Dave Mustaine Says Tours Are So Expensive Now That It Costs Thousands ‘Just to Sit Still’
We all know it’s hard out there for a struggling band to make ends meet when they go out on tour. It’s so bad that bands have canceled tours, blown the whistle on unfair tactics by venues, and even called it quits because things have gotten so bad. But what about a major and established act like Megadeth? As it turns out, things are bad for them, as well.
While speaking with The Jeremy White Show (as transcribed by Blabbermouth), Megadeth frontman Dave Mustaine lamented how things have gotten so expensive that even the days where they’re not playing a show can cost them tens of thousands of dollars, thanks to ballooning expenses.
“Oh, it’s pretty expensive. I think it’s about 45 thousand dollars a day for us just to sit still. I think — it might be 52. But that’s just sitting still; that’s not doing a show. Show days are more expensive… [That’s] salaries, hotel rooms, insurance — everything. The buses, the bus drivers, the trucks, the truck drivers. Yeah, a lot of stuff.”
More than $50,000 just to do nothing?! That’s insanity. If it’s that bad for Megadeth, imagine what it’s like for even bigger bands like Metallica. (Hey, I bet that’s one category Mustaine’s happy to let Metallica beat him in.)
Later on in the podcast, Mustaine was asked about his thoughts on recent complains from Avenged Sevenfold singer M. Shadows, who said just the tour buses alone for their tour would cost them two million more than they did prior to the pandemic. Thinking about his own experience and a potential explanation for that kind of cost, Mustaine said tour bus providers could be milking bands for additional clout to increase their market presence, hence the increased number of buses being used.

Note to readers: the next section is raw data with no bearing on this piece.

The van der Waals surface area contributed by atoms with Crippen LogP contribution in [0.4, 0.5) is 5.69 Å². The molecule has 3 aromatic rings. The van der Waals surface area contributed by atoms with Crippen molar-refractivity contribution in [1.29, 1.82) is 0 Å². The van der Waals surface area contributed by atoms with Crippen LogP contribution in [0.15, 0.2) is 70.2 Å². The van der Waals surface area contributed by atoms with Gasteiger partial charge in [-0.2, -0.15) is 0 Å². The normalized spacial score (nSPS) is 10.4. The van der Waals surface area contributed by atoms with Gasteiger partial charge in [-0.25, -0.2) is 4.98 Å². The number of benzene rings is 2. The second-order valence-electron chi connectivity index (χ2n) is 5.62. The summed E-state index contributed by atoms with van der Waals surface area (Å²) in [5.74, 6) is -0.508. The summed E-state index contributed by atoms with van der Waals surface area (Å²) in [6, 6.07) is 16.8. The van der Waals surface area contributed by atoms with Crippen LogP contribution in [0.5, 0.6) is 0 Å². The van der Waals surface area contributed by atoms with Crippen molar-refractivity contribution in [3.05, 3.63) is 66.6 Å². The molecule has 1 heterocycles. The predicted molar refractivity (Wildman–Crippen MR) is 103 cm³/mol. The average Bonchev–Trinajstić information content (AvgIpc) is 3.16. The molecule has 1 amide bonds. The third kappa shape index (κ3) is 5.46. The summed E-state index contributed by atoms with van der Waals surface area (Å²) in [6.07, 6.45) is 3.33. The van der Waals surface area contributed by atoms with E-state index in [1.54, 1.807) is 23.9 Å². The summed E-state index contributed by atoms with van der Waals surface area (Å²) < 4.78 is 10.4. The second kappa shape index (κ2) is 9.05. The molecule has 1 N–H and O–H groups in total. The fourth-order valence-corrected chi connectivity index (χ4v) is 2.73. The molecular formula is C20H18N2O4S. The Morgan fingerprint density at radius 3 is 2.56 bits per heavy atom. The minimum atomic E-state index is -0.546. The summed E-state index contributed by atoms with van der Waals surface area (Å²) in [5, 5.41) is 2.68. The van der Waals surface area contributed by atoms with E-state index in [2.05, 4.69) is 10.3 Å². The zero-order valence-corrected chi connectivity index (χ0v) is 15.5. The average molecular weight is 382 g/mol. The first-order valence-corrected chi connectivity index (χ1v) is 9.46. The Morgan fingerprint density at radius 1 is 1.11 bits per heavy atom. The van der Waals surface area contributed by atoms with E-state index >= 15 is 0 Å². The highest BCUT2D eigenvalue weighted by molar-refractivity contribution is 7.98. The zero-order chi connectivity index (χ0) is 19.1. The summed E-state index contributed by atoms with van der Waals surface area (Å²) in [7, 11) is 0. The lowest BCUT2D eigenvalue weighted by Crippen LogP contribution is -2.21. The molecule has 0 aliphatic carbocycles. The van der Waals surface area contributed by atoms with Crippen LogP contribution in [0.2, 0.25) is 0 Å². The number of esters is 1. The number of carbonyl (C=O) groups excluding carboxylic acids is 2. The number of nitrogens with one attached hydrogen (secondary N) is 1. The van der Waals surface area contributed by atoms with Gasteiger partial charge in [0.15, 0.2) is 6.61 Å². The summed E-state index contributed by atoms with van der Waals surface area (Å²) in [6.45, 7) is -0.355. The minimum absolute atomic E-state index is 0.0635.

“I think that might be ’cause his band takes out more buses. For example, we take two. I’m sure that they probably take more than that. And I think because they’re so successful that there could be — I’m not saying this — but there could be certain people that would be more willing to give them an incentive to use their company because of what great promotion it would be to have those guys using a bus company. If I had a brand new bus and I wanted to get popular, bands like Avenged would be a great band for promoting your company.
“So you would think charging these guys two million bucks, man, they would either have to have a lot of buses or he’s talking about a long time. Buses are generally between five to 10 thousand dollars a week. ‘Cause that includes fuel and the driver and his hotel. Sometimes you have to do double drives in Europe; you have to do that.”
This kind of inside look at how the sausage gets made, or rather how much a tour actually costs the band, is worrisome on a number of levels. Not only have we already been warned that bands might not be making the trip overseas due to costs or quitting altogether, but if things continue down this path, we may only be left with huge legacy acts doing tours since they’ll be the only ones able to foot the bill.